Grand Jury: Woman and Son Killed Christopher Wilson in Middletown Township

A Philadelphia woman and her son were charged Friday, March 4, 2022, with the murder of Christopher M. Wilson, who was gunned down outside his workplace in Middletown Township in December of 2020.

Joyce Brown-Rodriguez, 55, and Kahlill Saleem Brown, 33, both of Philadelphia, were charged with criminal homicide, criminal conspiracy, persons not to possess a firearm, firearms not to be carried without a license, possessing instruments of crime, recklessly endangering another person and false swearing.

They were arraigned Friday evening by Magisterial District Judge Terrence Hughes who denied bail.

The charges stem from the extraordinary work of the Bucks County 20th Investigating Grand Jury and the commitment to getting justice for Wilson, a father of nine, by Detectives with the Middletown Township Police Department and Bucks County District Attorney’s Office.

Wilson, 52, of Philadelphia, was killed at 5:51 A.M. on Dec. 10, 2020, while waiting to start his shift at Kuusakoski Inc., a recycling facility located at 900 Wheeler Way in Middletown Township.

Witnesses reported the shooter, described as a shorter male, approached Wilson on foot and shot him several times, continuing to shoot when the victim fell to the ground.

The shooter got into the passenger seat of a dark-colored sedan with tinted windows, and fled the scene. The sedan, the investigation found, had been parked in the corner of the parking lot for at least a half-hour prior to the shooting.

The Investigating Grand Jury handed down a presentment on Thursday night, recommending that Joyce Brown-Rodriguez and her son Kahlill Brown be charged with conspiring to and committing the murder of Christopher Wilson. The presentment was accepted by Supervising Judge Raymond F. McHugh.

The investigation found that Wilson and Brown-Rodriguez had been romantically involved since 2018, but Wilson had ended the relationship and had confided in a co-worker that he was attempting to get her to leave him alone and was going to contact Brown-Rodriguez’s estranged husband to let him know about the affair, according to the Grand Jury presentment.

After moving out of his apartment in Philadelphia, Wilson began staying at the home of his girlfriend on Dec. 7, 2020 and had planned on moving in with her. Starting that day and continuing the next day, Brown-Rodriguez began to repeatedly call and text Wilson with almost no response from Wilson.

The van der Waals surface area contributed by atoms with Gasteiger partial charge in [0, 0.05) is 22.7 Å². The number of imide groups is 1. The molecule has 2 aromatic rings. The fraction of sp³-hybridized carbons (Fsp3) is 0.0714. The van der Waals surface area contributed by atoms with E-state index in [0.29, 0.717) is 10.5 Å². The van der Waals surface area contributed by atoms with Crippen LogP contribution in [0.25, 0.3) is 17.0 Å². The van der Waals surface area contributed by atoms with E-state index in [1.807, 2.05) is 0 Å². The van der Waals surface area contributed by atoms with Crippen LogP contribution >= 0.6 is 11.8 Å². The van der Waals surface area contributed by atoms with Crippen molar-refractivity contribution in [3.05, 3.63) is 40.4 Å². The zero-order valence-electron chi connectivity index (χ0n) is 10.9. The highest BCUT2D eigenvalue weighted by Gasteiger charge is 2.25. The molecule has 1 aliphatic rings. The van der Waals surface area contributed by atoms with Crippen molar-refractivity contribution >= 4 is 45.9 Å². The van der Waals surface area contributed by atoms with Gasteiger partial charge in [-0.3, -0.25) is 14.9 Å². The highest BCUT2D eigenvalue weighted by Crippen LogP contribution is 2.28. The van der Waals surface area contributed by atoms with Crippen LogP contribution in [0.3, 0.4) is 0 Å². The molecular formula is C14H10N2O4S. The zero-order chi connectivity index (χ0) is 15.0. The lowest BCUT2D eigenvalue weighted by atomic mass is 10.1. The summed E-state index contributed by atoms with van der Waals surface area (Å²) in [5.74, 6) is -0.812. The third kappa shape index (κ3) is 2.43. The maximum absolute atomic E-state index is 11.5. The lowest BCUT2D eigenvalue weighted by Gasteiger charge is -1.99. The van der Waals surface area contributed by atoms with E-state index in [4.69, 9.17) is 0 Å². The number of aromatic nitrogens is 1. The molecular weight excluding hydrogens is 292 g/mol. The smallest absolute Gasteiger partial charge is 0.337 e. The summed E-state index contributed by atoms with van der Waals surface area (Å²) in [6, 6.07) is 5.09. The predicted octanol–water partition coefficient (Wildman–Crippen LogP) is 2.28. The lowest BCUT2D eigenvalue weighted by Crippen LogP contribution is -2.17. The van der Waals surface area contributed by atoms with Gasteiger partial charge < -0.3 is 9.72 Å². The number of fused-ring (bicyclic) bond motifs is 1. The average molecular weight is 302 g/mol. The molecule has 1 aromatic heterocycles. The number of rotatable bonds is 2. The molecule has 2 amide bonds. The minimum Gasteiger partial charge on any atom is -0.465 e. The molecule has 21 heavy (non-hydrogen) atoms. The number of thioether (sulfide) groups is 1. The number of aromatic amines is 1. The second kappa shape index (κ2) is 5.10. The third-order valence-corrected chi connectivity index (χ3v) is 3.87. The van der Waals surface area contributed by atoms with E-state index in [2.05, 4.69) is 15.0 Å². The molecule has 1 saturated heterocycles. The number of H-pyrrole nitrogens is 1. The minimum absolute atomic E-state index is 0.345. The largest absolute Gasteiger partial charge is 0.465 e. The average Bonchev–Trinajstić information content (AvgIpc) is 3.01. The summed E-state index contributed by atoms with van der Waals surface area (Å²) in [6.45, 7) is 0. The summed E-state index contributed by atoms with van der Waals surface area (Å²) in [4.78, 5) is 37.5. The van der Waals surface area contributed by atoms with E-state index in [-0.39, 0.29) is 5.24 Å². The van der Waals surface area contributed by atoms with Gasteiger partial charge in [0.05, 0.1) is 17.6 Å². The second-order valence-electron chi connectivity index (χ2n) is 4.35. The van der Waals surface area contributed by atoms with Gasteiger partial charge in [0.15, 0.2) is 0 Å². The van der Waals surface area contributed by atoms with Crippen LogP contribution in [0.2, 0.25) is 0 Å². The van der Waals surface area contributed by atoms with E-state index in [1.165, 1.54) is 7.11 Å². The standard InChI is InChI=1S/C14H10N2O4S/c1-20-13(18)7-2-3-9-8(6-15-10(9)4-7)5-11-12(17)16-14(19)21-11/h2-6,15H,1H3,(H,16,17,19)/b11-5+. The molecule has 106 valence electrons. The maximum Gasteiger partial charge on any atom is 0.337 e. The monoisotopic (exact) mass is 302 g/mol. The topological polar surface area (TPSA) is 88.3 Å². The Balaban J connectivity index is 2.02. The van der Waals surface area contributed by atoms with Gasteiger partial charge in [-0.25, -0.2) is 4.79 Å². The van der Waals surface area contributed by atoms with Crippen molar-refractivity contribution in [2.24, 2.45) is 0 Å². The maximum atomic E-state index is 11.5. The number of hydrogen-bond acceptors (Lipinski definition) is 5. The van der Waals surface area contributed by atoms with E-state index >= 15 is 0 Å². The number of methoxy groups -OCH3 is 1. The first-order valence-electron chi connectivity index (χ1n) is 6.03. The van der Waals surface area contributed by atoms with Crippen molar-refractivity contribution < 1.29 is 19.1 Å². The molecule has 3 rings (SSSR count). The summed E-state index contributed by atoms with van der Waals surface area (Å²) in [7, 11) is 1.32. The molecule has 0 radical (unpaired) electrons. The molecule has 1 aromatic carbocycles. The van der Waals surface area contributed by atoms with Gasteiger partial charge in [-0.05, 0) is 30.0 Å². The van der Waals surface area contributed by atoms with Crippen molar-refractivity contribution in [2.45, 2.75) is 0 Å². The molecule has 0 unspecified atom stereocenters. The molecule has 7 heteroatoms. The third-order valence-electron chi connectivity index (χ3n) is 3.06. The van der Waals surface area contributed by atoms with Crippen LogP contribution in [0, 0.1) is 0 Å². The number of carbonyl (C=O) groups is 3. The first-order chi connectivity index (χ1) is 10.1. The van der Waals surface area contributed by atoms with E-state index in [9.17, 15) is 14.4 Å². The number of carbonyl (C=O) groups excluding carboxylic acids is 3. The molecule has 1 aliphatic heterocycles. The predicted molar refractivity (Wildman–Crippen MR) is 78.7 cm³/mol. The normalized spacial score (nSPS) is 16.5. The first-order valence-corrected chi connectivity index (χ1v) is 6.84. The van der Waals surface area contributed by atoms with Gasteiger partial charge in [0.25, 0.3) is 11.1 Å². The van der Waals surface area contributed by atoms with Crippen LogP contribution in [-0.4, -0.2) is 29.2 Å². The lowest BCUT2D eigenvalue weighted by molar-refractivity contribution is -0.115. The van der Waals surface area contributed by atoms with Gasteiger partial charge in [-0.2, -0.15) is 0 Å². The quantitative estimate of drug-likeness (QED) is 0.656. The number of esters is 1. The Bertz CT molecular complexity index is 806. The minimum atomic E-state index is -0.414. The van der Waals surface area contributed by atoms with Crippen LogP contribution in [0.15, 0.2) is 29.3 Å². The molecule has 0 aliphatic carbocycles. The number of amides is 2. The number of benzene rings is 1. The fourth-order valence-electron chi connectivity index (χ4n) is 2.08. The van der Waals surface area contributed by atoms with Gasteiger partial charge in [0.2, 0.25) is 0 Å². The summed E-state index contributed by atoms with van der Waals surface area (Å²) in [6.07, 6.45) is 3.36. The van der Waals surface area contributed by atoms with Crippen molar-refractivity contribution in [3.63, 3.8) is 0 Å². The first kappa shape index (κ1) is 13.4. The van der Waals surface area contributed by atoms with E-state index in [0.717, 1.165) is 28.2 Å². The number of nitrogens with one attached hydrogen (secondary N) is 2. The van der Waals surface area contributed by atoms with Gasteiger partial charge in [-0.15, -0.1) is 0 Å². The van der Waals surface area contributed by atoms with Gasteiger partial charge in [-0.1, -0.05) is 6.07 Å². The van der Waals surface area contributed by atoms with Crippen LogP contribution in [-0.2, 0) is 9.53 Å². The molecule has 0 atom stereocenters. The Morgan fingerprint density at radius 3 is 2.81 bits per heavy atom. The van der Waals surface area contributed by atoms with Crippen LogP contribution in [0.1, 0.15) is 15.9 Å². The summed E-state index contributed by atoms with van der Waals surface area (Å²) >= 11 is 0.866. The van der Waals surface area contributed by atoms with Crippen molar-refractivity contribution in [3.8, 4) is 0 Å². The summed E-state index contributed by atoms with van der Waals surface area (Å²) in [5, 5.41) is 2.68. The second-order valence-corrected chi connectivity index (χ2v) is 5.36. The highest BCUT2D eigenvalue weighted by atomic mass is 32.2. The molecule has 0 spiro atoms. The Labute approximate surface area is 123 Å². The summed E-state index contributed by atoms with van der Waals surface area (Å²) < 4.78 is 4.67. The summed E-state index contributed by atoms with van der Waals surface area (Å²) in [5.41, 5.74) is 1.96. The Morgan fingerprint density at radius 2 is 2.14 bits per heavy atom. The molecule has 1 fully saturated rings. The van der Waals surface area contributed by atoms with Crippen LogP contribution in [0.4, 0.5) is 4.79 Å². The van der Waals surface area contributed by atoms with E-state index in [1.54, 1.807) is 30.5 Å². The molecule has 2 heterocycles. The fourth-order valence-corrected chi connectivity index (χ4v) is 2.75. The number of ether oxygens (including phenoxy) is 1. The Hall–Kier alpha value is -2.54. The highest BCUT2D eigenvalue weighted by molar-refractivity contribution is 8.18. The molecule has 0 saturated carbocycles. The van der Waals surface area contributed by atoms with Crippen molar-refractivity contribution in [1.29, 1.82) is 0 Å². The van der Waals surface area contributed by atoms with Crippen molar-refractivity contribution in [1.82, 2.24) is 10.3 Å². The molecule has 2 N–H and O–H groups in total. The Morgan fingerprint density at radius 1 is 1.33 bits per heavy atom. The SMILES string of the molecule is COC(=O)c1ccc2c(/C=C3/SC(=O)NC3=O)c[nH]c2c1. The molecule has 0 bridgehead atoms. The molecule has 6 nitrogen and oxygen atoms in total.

On Dec. 8, 2020, while continuing to try and reach Wilson, Brown-Rodriguez called an acquaintance of one of her sons and asked him about obtaining a firearm. 

Brown-Rodriguez called Wilson 14 times on Dec. 9, 2020, before heading to his workplace at 6 a.m. At 9:22 A.M., while sitting in the parking lot outside Wilson’s workplace, she texted her son, Kahlill Brown, “Please call me. I need your help.”

One of Wilson’s co-workers told detectives he saw Wilson and Brown-Rodriguez arguing in the parking lot about noon that day, and could hear Wilson say to her, “What do you want,” “Why do you keep following me,” and “Why are you here.” She also scratched the word “Child” on the hood of his vehicle.

On the day of the shooting, there were no calls placed between Brown-Rodriguez and Wilson. Cellphone evidence showed that her son, Kahlill Brown, was in the immediate vicinity of Wilson’s workplace at 5:10 A.M. that day until the time Wilson was killed.

In addition to charges related to the homicide, both were charged with false swearing for not testifying truthfully before the Grand Jury last month.

This investigation was conducted by Detectives with the Middletown Township Police Department and the Bucks County District Attorney’s Office with the assistance of the Bucks County 20th Investigating Grand Jury.

District Attorney Alan J. Garabedian is assigned for prosecution.

Media Contact: Manuel Gamiz Jr., 215.348.6298, mgamiz@buckscounty.org

Criminal charges are allegations subject to proof in court. Defendants are presumed innocent until proven guilty in a court of law.

Christopher Wilson